Boris proposes transposing la musee de la danse onto the QEH responding to its architecture and history. He proposes entering the museum from the skatepark. He will operate in the space in between the stage and the auditorium, it is an artist’s talk. At the beginning he will describe the graffiti outside and at the end he will open the curtain for Sue’s film. We talk about different performance modes – from the discursive e.g. Boris, to the performative e.g. Thomas. Or a combination of both e.g. Candoco presenting a dance extract with Stine’s spoken context. We ask how people might be stepping out of their comfort zone. Gauri, in particular, is challenging herself to think and work in new ways. It is amazing to see her swing in the space, what was an off-the-cuff remark has become a reality. Her dancer sits on the swing and Gauri walks around the stage, taking up every square foot of space, saying ‘The voice travels very well’. The soundscape Bathysphere have created is introduced and she stands next to bells, making the movements she would make if she was wearing them. It is a beautiful and poetic deconstruction of her dance practice. We imagine the bells. She leaves the stage.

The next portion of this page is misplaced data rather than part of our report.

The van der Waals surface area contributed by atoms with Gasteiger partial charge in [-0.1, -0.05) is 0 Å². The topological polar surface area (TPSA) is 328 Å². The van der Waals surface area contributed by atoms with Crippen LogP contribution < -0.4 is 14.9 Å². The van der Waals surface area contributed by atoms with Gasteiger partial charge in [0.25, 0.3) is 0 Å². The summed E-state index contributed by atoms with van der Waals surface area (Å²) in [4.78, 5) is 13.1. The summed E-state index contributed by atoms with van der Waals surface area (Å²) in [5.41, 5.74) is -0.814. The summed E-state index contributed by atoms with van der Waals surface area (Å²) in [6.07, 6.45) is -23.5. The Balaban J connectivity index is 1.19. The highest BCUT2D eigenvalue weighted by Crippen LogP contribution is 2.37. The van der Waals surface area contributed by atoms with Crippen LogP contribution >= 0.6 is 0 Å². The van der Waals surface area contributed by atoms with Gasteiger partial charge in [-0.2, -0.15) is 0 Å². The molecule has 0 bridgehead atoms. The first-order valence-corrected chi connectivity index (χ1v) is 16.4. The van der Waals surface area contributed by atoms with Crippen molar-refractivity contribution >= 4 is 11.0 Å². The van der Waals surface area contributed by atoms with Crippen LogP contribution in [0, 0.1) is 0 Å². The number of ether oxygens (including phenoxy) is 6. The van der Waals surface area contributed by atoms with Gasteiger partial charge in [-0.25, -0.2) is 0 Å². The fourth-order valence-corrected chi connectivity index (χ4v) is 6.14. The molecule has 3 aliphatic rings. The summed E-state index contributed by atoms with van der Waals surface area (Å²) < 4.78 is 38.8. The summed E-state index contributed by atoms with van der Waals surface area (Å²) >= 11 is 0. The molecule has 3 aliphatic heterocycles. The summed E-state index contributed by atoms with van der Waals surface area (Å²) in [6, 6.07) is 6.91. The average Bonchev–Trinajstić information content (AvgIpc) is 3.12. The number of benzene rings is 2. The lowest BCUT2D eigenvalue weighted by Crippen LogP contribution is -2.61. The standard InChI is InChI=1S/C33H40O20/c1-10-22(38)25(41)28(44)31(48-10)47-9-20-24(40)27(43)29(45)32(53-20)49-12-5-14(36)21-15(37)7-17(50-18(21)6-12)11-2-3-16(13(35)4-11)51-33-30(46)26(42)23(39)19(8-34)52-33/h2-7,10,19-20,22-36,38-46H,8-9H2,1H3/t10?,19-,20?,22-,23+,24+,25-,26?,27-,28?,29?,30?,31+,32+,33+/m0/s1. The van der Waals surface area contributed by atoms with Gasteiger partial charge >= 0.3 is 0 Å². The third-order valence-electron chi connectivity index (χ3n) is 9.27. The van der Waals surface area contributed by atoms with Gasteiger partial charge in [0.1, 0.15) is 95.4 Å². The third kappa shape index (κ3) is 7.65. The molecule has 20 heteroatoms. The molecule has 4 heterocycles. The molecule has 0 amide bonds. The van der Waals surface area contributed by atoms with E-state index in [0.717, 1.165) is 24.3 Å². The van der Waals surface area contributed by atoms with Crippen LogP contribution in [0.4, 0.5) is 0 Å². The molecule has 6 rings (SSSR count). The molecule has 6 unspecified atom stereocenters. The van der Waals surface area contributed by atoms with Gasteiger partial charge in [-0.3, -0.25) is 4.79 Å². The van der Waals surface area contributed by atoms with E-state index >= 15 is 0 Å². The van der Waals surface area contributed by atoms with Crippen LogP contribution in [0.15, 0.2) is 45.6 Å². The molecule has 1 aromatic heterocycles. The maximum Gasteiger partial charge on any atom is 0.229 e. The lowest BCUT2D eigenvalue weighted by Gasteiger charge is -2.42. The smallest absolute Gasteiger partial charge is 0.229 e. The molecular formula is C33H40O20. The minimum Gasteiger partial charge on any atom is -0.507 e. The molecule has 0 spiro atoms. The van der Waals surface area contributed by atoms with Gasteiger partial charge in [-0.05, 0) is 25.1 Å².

A Meeting Place – two days to go…